Tuesday, October 9, 2012
Incremental Reading Principle: Priority
(This is in response to a question asked in the comments section of the previous post)
I had been using Incremental Reading on-and-off over the past few years, but only recently do I think I have hit my stride when it comes to Incremental Reading. I am having fun reading more than a dozen recreational books, articles from various journals (Time, New Yorker, etc.), long blog posts, articles on TV Tropes (It's the only way I can read that site), reviews of movies, video games, etc. Obviously different texts receive different treatment. A fluff blog entry isn't analysed to the degree a book on string theory is.
Here is a rough way I mentally classify articles/books/etc. that I read:
HIGH PRIORITY (Methodical)
-Read every 1-5 days
-Create flashcards as soon as I extract noteworthy information
-Do not advance the article until I understand every piece of information
-When I encounter difficult parts, endeavor to understand them ASAP
MEDIUM PRIORITY (Casual)
-Read every 10-30 days
-Extract topics, make flashcards out of them whenever I get to it
-Skip difficult parts that require further study
LOW PRIORITY (Passive)
-Read a paragraph or two every 50-150 days
-Extract topics, but I don't really care about them unless I'm getting rid of old topics that clutter my database
So when reading a high priority article, I will methodically break down every paragraph and sentence that contains something noteworthy, creating flashcards as soon as I think I can create one adequately. If I find a piece of information that I do not understand but understanding it is necessary for progressing through the article, I put the article on "pause" (Delay it for a few days) while I endeavor to understand that piece of information, doing the same steps as mentioned above. Once I am done, I resume reading the original article.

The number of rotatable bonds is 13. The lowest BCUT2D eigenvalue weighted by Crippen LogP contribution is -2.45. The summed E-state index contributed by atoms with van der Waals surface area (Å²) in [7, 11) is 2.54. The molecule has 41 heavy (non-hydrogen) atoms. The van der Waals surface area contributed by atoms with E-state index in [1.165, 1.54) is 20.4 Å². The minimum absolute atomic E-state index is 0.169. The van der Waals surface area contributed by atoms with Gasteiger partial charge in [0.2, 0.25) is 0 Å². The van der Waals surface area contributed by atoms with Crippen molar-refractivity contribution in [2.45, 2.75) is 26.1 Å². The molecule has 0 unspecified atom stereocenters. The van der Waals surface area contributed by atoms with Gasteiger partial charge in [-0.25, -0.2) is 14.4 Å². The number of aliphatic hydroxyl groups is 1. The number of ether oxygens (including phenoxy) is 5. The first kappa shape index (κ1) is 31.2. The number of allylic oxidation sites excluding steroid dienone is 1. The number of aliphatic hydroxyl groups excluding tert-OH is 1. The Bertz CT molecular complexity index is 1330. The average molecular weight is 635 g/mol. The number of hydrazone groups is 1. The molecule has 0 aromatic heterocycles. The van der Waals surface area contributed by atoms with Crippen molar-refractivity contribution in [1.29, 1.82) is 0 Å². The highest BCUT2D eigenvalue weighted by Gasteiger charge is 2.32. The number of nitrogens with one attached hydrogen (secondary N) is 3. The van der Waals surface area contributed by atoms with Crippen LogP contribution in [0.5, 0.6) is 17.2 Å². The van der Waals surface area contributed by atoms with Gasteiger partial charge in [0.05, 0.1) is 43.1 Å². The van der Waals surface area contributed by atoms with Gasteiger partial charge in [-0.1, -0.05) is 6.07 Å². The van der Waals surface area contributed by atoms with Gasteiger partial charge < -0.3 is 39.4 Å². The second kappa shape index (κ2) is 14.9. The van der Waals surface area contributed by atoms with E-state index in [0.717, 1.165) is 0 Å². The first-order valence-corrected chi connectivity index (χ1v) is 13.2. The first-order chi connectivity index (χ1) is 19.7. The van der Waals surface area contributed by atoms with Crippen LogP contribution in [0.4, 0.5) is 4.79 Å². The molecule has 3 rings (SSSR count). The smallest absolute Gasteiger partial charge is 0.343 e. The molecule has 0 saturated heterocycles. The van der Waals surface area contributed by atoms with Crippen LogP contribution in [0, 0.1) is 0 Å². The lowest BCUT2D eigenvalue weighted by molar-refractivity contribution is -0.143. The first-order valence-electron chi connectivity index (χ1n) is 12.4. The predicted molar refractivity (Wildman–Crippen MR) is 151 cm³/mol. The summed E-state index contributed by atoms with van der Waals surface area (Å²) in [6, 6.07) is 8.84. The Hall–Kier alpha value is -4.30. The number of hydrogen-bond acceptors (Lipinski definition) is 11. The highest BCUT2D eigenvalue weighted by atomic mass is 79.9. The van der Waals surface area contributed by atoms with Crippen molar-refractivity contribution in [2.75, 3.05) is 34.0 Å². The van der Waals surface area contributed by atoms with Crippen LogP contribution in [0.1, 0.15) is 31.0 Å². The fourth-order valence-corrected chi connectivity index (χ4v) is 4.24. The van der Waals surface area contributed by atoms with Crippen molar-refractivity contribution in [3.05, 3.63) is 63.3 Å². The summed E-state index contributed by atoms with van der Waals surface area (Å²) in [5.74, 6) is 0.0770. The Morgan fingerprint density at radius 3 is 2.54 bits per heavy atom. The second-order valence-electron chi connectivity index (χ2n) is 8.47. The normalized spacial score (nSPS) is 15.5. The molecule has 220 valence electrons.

When reading a medium priority article, I will casually read it and freely jump around from one section to another as I see fit. I don't really care about deeply knowing every thought contained. If, in order to understand the article, I must first consult a different source to grasp a concept alluded to in the article, I may or may not confront that gap of knowledge. If I choose to, I do so "when I get around to it."
When reading a low priority article, I am almost completely passive about the information I'm reading. Aside from a few interesting things that the article might potentially contain, I don't care very much whether the article lives or dies. It might be delayed for many months or years (Or deleted), and it doesn't take up any "mental RAM."
Some articles might start out as a 'medium priority' article, but as I read it I realize that it has very valuable information contained within, and it goes to 'high priority' for a few days. After I extract the most useful bits of knowledge from the article (If I do not delete it), it might go back to 'medium' or even 'low priority' for a few months until I put it out of its misery.
As you can see, how you incrementally read articles changes as your priorities change. What you consider valuable one month might not seem so valuable later. Although I never explicitly say to myself "This article is 'high priority' now," my thirst for the knowledge contained in the article compels me to gobble more and more of it, while an article that doesn't excite my knowledge apatite are delayed (and eventually discarded if they don't prove their worth).
As the SuperMemo web site says, Incremental Reading is more of a reading management technique than anything else. And while it has taken me a while to get used to it, it is one of the most compelling features of SuperMemo. Once you hit your stride, you can quite comfortably read hundreds or thousands of articles at the same time, although I didn't think that it was possible at first.
Posted by LittleFish at 10:43 AM